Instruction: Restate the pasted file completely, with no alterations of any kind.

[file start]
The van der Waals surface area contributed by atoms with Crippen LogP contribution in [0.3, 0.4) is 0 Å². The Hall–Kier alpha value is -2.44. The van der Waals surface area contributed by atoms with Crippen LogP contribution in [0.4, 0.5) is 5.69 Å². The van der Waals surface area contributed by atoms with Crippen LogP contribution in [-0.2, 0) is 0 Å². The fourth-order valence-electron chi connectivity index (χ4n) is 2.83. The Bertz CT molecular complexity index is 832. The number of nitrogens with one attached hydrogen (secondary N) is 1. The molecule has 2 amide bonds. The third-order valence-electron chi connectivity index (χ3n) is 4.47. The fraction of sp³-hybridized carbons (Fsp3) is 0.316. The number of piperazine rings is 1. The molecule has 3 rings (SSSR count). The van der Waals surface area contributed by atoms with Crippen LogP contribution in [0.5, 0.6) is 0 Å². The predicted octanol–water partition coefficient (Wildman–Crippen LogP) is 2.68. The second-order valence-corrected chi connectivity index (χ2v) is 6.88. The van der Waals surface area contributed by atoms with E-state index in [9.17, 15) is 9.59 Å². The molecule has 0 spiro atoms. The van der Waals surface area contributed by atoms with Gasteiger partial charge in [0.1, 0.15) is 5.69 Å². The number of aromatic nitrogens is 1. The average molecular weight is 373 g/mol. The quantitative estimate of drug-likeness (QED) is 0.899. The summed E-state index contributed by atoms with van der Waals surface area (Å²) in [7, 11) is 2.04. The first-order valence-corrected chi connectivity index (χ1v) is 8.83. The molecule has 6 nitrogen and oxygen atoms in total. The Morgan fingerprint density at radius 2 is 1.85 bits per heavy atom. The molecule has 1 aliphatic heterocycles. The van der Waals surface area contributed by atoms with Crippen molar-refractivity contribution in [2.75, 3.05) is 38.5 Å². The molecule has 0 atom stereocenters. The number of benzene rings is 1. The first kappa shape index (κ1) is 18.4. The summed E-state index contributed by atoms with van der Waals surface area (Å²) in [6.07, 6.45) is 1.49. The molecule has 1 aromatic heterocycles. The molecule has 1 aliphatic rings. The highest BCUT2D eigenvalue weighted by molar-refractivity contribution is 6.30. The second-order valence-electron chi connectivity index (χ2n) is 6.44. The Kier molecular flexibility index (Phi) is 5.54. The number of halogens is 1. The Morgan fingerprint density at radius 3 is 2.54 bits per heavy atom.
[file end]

The van der Waals surface area contributed by atoms with Crippen LogP contribution in [0.3, 0.4) is 0 Å². The Hall–Kier alpha value is -2.44. The van der Waals surface area contributed by atoms with Crippen LogP contribution in [0.4, 0.5) is 5.69 Å². The van der Waals surface area contributed by atoms with Crippen LogP contribution in [-0.2, 0) is 0 Å². The fourth-order valence-electron chi connectivity index (χ4n) is 2.83. The Bertz CT molecular complexity index is 832. The number of nitrogens with one attached hydrogen (secondary N) is 1. The molecule has 2 amide bonds. The third-order valence-electron chi connectivity index (χ3n) is 4.47. The fraction of sp³-hybridized carbons (Fsp3) is 0.316. The number of piperazine rings is 1. The molecule has 3 rings (SSSR count). The van der Waals surface area contributed by atoms with Crippen LogP contribution in [0.5, 0.6) is 0 Å². The predicted octanol–water partition coefficient (Wildman–Crippen LogP) is 2.68. The second-order valence-corrected chi connectivity index (χ2v) is 6.88. The van der Waals surface area contributed by atoms with E-state index in [9.17, 15) is 9.59 Å². The molecule has 0 spiro atoms. The van der Waals surface area contributed by atoms with Gasteiger partial charge in [0.1, 0.15) is 5.69 Å². The number of aromatic nitrogens is 1. The average molecular weight is 373 g/mol. The quantitative estimate of drug-likeness (QED) is 0.899. The summed E-state index contributed by atoms with van der Waals surface area (Å²) in [7, 11) is 2.04. The first-order valence-corrected chi connectivity index (χ1v) is 8.83. The molecule has 6 nitrogen and oxygen atoms in total. The Morgan fingerprint density at radius 2 is 1.85 bits per heavy atom. The molecule has 1 aliphatic heterocycles. The van der Waals surface area contributed by atoms with Crippen molar-refractivity contribution in [2.75, 3.05) is 38.5 Å². The molecule has 0 atom stereocenters. The number of benzene rings is 1. The first kappa shape index (κ1) is 18.4. The summed E-state index contributed by atoms with van der Waals surface area (Å²) in [6.07, 6.45) is 1.49. The molecule has 1 aromatic heterocycles. The molecule has 1 aliphatic rings. The highest BCUT2D eigenvalue weighted by molar-refractivity contribution is 6.30. The second-order valence-electron chi connectivity index (χ2n) is 6.44. The Kier molecular flexibility index (Phi) is 5.54. The number of halogens is 1. The Morgan fingerprint density at radius 3 is 2.54 bits per heavy atom.